I recently led a live webinar now available as a recorded training called Bridging and Blending Non-Directive & Directive Play Therapy and as I explained at the beginning of that training I am passionate about operating from a prescriptive approach in order to provide child clients the most appropriate and effective approach to their particular presenting problems.
After attending my first APT conference in 2009 I realized there was a big divide at that time within the play therapy community between child centered and more directive play therapy. From that experience I decided I’d be on a mission to find way to benefit from both ends of that spectrum and everything in between depending on the presenting needs of each individual child client. In this article I want to provide resources for learning more about using both child centered and directive play therapy in the play room.
(The links to resource materials on Amazon are affiliate partnership links. If you should choose to purchase via these links your price is the same and my company receives compensation).
Child Centered Play Therapy
The origins of play therapy as a whole are rooted in the work and writing of Virgina Axline who was a student of Carl Rogers, the founder and developer of person-centered psychotherapy. In Axline’s book Dibs in Search of Self she chronicles the healing power of non-directive play therapy with a child called Dibs. The tenets of child centered play therapy outlined by Axline are as follows:
- The therapist develops a warm and friendly relationship with the child.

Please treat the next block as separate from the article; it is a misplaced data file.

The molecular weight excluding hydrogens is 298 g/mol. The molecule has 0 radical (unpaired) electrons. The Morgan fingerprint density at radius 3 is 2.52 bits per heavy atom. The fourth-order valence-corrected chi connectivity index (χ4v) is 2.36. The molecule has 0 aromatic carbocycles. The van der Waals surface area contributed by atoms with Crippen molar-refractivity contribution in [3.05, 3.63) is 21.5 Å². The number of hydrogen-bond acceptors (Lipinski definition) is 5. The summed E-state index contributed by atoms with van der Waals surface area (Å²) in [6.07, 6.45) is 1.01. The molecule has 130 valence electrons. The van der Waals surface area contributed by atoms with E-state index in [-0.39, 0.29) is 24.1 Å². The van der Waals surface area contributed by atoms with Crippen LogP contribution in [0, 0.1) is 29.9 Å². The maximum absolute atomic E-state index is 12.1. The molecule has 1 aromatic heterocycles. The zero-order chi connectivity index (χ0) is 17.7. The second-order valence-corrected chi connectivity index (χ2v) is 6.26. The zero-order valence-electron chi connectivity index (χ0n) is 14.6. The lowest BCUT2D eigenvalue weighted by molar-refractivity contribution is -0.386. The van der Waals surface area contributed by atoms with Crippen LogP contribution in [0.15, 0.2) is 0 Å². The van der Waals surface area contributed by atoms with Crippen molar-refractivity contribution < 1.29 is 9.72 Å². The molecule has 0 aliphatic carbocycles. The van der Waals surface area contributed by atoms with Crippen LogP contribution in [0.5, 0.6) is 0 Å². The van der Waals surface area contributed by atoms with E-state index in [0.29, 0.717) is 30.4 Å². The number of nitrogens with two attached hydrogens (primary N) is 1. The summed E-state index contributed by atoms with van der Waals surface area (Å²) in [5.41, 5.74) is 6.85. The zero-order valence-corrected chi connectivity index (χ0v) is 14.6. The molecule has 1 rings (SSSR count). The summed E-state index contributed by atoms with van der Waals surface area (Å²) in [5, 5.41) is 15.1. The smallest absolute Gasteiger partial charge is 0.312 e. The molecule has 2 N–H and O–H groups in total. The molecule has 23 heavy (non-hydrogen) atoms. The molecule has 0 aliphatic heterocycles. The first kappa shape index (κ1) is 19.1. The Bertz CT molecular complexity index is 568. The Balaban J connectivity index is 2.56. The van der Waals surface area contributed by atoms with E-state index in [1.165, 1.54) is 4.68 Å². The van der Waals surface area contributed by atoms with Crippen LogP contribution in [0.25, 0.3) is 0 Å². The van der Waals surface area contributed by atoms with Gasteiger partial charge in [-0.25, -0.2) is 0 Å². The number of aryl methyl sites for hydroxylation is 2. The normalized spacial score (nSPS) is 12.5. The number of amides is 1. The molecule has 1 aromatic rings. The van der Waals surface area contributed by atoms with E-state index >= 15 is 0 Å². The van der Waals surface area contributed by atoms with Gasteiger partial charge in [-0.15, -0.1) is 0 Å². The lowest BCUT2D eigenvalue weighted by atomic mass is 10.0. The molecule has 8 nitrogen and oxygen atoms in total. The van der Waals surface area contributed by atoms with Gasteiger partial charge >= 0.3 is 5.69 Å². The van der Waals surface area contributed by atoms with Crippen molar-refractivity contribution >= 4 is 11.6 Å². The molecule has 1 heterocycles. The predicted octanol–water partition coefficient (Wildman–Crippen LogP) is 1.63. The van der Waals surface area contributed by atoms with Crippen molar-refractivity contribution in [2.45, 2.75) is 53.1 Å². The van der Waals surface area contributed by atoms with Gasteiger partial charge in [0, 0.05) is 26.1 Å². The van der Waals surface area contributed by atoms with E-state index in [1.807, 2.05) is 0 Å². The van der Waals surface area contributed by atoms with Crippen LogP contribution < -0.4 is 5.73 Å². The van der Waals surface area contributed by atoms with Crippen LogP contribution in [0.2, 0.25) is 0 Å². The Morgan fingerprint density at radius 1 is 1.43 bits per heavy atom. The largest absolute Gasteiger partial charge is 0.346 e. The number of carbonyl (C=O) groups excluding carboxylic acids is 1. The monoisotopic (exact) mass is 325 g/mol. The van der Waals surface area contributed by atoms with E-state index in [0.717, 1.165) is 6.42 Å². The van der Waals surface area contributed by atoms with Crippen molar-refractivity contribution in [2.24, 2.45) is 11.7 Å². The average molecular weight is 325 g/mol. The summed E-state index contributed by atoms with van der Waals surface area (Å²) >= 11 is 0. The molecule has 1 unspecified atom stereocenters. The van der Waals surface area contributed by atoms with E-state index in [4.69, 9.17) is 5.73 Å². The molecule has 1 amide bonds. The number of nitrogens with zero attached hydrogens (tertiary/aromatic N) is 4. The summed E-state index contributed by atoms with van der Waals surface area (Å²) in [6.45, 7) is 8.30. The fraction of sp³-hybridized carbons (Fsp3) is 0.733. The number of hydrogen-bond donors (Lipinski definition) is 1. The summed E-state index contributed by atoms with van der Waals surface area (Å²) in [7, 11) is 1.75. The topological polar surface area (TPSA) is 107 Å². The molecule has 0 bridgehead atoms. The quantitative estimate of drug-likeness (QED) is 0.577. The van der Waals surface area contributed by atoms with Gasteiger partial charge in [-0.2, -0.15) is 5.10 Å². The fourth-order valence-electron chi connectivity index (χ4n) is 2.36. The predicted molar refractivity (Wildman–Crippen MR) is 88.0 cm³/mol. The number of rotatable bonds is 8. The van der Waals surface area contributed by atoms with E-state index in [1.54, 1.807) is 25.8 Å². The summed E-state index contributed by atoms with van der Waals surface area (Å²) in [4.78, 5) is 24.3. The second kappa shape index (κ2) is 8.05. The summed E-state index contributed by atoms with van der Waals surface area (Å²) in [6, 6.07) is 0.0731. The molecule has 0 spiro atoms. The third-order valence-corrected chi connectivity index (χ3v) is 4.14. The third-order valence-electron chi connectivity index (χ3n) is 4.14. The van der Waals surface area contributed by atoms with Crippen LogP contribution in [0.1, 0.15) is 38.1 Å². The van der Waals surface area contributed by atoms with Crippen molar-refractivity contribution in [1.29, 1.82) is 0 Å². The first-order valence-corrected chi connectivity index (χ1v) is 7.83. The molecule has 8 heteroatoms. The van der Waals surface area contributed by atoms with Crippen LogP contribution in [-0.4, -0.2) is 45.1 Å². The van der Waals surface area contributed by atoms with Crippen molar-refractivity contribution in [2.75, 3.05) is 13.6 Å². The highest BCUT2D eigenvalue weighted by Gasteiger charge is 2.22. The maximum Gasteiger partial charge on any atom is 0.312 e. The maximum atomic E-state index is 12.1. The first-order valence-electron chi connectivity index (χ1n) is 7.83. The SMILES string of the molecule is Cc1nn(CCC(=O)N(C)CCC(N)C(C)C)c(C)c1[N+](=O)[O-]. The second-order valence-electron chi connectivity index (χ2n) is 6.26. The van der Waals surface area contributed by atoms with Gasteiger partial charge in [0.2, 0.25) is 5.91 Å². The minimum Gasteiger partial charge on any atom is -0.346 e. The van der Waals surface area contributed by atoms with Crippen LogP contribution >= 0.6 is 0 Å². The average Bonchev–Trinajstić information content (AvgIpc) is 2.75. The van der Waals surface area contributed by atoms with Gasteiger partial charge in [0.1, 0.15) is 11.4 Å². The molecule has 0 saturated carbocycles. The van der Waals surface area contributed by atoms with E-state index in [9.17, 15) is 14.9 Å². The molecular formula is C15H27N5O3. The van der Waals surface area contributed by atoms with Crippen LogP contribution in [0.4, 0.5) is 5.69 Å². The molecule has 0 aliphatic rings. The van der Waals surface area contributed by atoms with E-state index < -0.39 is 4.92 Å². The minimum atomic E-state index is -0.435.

- The therapist accepts the child as he/she is.
- The therapist provides a sense of permission within the relationship so the child feels free to express his or her feelings completely.
- The therapist is alert to recognize the feelings a child is expressing and reflects those feelings so the child gains insight into his/her behavior.
- The therapist maintains a deep respect for the child’s ability to solve problems and gives the child opportunity to do so.
- The therapist does not attempt to direct the child’s actions or conversations in any manner. The child leads the way and the therapist follows.
- The therapist does not rush the therapy process understanding it is a gradual process.
- The therapist only establishes limits that are necessary.
It is important for therapists to have a rooted experience and understanding of child centered play therapy as the foundation of ALL play therapy, in my professional opinion. As a supervisor and play therapy trainer, I teach therapists to first dive deeply into the theory and practice of child centered play therapy before attempting to utilize directive play therapy interventions because the spirit of play therapy overall are those above-mentioned tenets laid out originally by Virginia Axline.
There are a number of books I highly recommend therapists read, study and refer to in order to understand the foundational nature of play therapy.